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ONE HUNDRED BOATS: What happened to them, Scott Morrison?

ONE HUNDRED BOATS: What happened to them, Scott Morrison?

Media Release
Friday November 28, 2014 19:00am WST
For immediate Release
No Embargoes

"The fact that the UNHCR Representative in Indonesia, Mr Thomas Vargas, has claimed that at least ONE HUNDRED BOATS have departed for Australia calls for immediate demands on Immigration Scott Morrison and the Chief of the Immigration and Border Protection department Michael Pezullo to immediately, fully and openly explain what happened to those 100 boats and what happened to EACH and EVERY ONE of the passengers on these boats - which, according to Mr Vargas, have all departed for our shores during THIS YEAR," WA Human Rights group Project SafeCom said today.

"UNHCR Representative Mr Vargas made the staggering claim in conversations with ABC Correspondent George Roberts (report below), and this claim calls for an immediate response - either by Morrison explaining in full where he's been hiding these boats, or else, by means of a full Senate Inquiry into the Minister's Boat Hiding Practices, practices that should be immediately brought to a complete halt and replacement by measures that force him to account for his thus far extreme arrogant, brazen, despicable and detestable behaviour as the Minister responsible for the welfare of asylum seekers who try to reach our country, " spokesman Jack H Smit said.

"Any Senate Inquiry should include personal testimony from Mr Thomas Vargas, from officers at AMSA, Australia's Maritime Safety Authority - who should be forced to tell the Senate what they know about this - from officers from the border protection agency, from officers in the Immigration Department involved in this disgusting boat disappearance trickery, and from all parties involved in this despicable vanishing practice."

For more information: Jack H Smit (MSocSc, BSW)
Project SafeCom Inc. | Office (08) 9881-5651 | mobile 0417 090 130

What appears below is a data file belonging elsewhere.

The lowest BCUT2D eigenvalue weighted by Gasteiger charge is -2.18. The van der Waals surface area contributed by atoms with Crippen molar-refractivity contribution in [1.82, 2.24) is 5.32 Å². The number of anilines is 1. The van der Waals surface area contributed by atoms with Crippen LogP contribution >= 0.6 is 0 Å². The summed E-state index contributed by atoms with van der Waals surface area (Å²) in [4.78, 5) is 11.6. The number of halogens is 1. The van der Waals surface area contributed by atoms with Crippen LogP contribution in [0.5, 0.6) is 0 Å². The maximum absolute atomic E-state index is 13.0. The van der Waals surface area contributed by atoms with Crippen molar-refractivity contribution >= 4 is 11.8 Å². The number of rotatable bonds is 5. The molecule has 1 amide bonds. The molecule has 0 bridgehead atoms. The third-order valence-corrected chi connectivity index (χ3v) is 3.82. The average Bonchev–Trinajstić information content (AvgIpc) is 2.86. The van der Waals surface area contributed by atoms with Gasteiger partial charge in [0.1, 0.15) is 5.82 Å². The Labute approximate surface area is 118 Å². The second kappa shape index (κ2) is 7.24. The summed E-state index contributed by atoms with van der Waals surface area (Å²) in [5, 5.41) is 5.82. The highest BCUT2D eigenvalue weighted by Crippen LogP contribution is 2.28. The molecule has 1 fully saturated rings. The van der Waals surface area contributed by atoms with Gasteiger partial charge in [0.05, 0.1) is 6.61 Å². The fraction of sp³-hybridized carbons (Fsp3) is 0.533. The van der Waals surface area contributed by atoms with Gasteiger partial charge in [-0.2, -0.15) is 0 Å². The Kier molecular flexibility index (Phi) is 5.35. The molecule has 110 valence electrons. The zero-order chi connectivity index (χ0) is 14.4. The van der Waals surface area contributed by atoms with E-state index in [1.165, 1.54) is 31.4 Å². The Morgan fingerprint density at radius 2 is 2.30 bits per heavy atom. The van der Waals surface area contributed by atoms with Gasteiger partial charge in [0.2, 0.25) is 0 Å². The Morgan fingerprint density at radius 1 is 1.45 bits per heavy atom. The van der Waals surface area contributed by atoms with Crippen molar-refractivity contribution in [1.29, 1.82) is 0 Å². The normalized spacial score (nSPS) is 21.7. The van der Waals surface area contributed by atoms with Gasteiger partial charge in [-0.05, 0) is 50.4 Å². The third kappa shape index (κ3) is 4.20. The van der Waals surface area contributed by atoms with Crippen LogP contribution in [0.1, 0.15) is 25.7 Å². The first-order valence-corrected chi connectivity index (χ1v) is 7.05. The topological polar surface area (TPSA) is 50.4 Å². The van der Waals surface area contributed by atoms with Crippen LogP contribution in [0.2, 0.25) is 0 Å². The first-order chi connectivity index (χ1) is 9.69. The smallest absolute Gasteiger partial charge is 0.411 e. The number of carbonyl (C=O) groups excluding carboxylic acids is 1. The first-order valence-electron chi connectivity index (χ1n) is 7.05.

SKYPE NAME: "reffobusta" | Twitter: @PSOffice

UNHCR urges Australia and other countries to stop detaining children

ABC Radio CAF - AM
By Indonesia correspondent George Roberts
Posted Fri 28 Nov 2014, 6:45am

The United Nations refugee agency is urging Australia and other countries to end the detention of child asylum seekers, saying it is against international law and breaches the rights of children.

This month marks 25 years since the UN Convention on the Rights of the Child was created, and Australia is a signatory. It is considered the most widely ratified human rights treaty.

But the United Nations High Commission for Refugees (UNHCR) representative in Indonesia, Thomas Vargas, said Australia's detention of asylum seeker children is a breach of it, and international law.

"We would urge any government, any government in the world, not to use children as pawns to solve a problem that is, by the way, not going to be solved by a unilateral approach," Mr Vargas said.

"Children do not belong in detention and it is clear under international law that states should not detain them."

He urged Australia to provide community-housing options for underage asylum seekers who arrived by boat. Mr Vargas said Australia had more than 600 child asylum seekers in detention.

"The impact, the negative impact that it has on a child's life at the very beginning of their life, to put them in this type of horrible situation, you can just imagine the negative consequences that it has on their psyche, on their wellbeing," he said. "Not only is it not humanitarian, but it's illegal under international law."

New policy will not stop the boats: UNHCR representative

He also said Australia's new policy of limiting the refugee intake from Indonesia would not stop boats.

Immigration Minister Scott Morrison last week announced Australia would limit its intake of refugees via the UN in Indonesia and refuse anyone who registered in Indonesia after June this year. Indonesia's foreign ministry summoned the ambassador to let Australia know the announcement had "spoiled" the relationship.

Mr Vargas said people were still getting on boats and Australia's policies would not stop them. "It's not going to solve the problem," he said. "It may, in the short term, show some boats being stopped but these boats continue to leave from various places in the region and outside of the region. "This policy, a unilateral policy from any government is not going to stop it."

He said 100 asylum seeker boats had departed towards Australia since the start of the year.

Last week an asylum seeker boat was found in Micronesia, from where the passengers and crew had hoped to reach Australia. "Whatever the policy, we'd like to see legal options available," Mr Vargas said.

"If legal options are cut from under the table, people will then look to other ways of moving irregularly. "This is why it's so important and this is why UNHCR continues to advocate for governments to come up with a regional approach."

Mr Vargas said countries needed to work together, not alone.


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